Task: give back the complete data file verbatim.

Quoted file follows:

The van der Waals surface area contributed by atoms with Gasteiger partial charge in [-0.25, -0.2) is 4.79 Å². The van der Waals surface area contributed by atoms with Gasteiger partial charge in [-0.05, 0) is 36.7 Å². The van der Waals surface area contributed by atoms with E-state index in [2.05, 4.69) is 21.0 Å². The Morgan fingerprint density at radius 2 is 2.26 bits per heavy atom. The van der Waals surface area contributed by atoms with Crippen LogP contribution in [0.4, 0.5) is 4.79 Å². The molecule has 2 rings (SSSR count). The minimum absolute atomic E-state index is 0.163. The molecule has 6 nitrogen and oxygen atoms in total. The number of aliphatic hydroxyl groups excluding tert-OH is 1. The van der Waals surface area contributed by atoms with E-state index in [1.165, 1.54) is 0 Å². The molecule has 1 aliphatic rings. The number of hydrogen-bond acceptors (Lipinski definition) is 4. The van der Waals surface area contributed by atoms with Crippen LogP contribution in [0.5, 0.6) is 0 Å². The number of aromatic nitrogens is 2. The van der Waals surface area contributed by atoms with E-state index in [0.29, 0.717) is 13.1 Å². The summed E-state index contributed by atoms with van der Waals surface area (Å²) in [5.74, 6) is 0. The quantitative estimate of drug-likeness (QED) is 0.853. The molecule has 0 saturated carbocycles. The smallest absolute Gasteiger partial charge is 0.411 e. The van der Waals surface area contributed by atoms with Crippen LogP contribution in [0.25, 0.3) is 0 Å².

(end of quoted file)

The van der Waals surface area contributed by atoms with Gasteiger partial charge in [-0.25, -0.2) is 4.79 Å². The van der Waals surface area contributed by atoms with Gasteiger partial charge in [-0.05, 0) is 36.7 Å². The van der Waals surface area contributed by atoms with E-state index in [2.05, 4.69) is 21.0 Å². The Morgan fingerprint density at radius 2 is 2.26 bits per heavy atom. The van der Waals surface area contributed by atoms with Crippen LogP contribution in [0.4, 0.5) is 4.79 Å². The molecule has 2 rings (SSSR count). The minimum absolute atomic E-state index is 0.163. The molecule has 6 nitrogen and oxygen atoms in total. The number of aliphatic hydroxyl groups excluding tert-OH is 1. The van der Waals surface area contributed by atoms with E-state index in [1.165, 1.54) is 0 Å². The molecule has 1 aliphatic rings. The number of hydrogen-bond acceptors (Lipinski definition) is 4. The van der Waals surface area contributed by atoms with Crippen LogP contribution in [0.5, 0.6) is 0 Å². The number of aromatic nitrogens is 2. The van der Waals surface area contributed by atoms with E-state index in [0.29, 0.717) is 13.1 Å². The summed E-state index contributed by atoms with van der Waals surface area (Å²) in [5.74, 6) is 0. The quantitative estimate of drug-likeness (QED) is 0.853. The molecule has 0 saturated carbocycles. The smallest absolute Gasteiger partial charge is 0.411 e. The van der Waals surface area contributed by atoms with Crippen LogP contribution in [0.25, 0.3) is 0 Å².